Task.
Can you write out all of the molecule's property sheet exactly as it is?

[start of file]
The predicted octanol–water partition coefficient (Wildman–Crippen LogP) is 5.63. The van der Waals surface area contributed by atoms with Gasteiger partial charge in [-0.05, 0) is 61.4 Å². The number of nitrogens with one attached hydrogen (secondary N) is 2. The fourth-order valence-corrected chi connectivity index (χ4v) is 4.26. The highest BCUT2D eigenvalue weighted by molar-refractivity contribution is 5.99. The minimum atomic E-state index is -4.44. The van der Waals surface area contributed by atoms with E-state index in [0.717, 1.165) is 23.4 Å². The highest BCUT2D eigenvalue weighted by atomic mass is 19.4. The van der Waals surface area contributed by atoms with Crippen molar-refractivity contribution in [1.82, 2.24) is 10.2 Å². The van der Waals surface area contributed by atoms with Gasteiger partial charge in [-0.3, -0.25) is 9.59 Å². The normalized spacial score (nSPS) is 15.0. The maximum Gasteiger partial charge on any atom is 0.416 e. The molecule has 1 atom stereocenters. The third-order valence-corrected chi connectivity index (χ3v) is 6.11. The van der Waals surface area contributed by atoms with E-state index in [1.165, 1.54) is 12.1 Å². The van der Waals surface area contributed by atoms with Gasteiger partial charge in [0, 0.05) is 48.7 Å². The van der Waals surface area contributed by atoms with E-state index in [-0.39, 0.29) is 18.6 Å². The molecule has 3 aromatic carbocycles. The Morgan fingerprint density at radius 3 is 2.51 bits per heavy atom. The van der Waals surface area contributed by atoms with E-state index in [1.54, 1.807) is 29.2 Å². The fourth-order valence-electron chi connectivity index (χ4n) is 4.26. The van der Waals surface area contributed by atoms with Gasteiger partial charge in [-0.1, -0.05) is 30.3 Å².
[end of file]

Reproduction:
The predicted octanol–water partition coefficient (Wildman–Crippen LogP) is 5.63. The van der Waals surface area contributed by atoms with Gasteiger partial charge in [-0.05, 0) is 61.4 Å². The number of nitrogens with one attached hydrogen (secondary N) is 2. The fourth-order valence-corrected chi connectivity index (χ4v) is 4.26. The highest BCUT2D eigenvalue weighted by molar-refractivity contribution is 5.99. The minimum atomic E-state index is -4.44. The van der Waals surface area contributed by atoms with E-state index in [0.717, 1.165) is 23.4 Å². The highest BCUT2D eigenvalue weighted by atomic mass is 19.4. The van der Waals surface area contributed by atoms with Crippen molar-refractivity contribution in [1.82, 2.24) is 10.2 Å². The van der Waals surface area contributed by atoms with Gasteiger partial charge in [-0.3, -0.25) is 9.59 Å². The normalized spacial score (nSPS) is 15.0. The maximum Gasteiger partial charge on any atom is 0.416 e. The molecule has 1 atom stereocenters. The third-order valence-corrected chi connectivity index (χ3v) is 6.11. The van der Waals surface area contributed by atoms with E-state index in [1.165, 1.54) is 12.1 Å². The van der Waals surface area contributed by atoms with Gasteiger partial charge in [0, 0.05) is 48.7 Å². The van der Waals surface area contributed by atoms with E-state index in [-0.39, 0.29) is 18.6 Å². The molecule has 3 aromatic carbocycles. The Morgan fingerprint density at radius 3 is 2.51 bits per heavy atom. The van der Waals surface area contributed by atoms with E-state index in [1.54, 1.807) is 29.2 Å². The fourth-order valence-electron chi connectivity index (χ4n) is 4.26. The van der Waals surface area contributed by atoms with Gasteiger partial charge in [-0.1, -0.05) is 30.3 Å².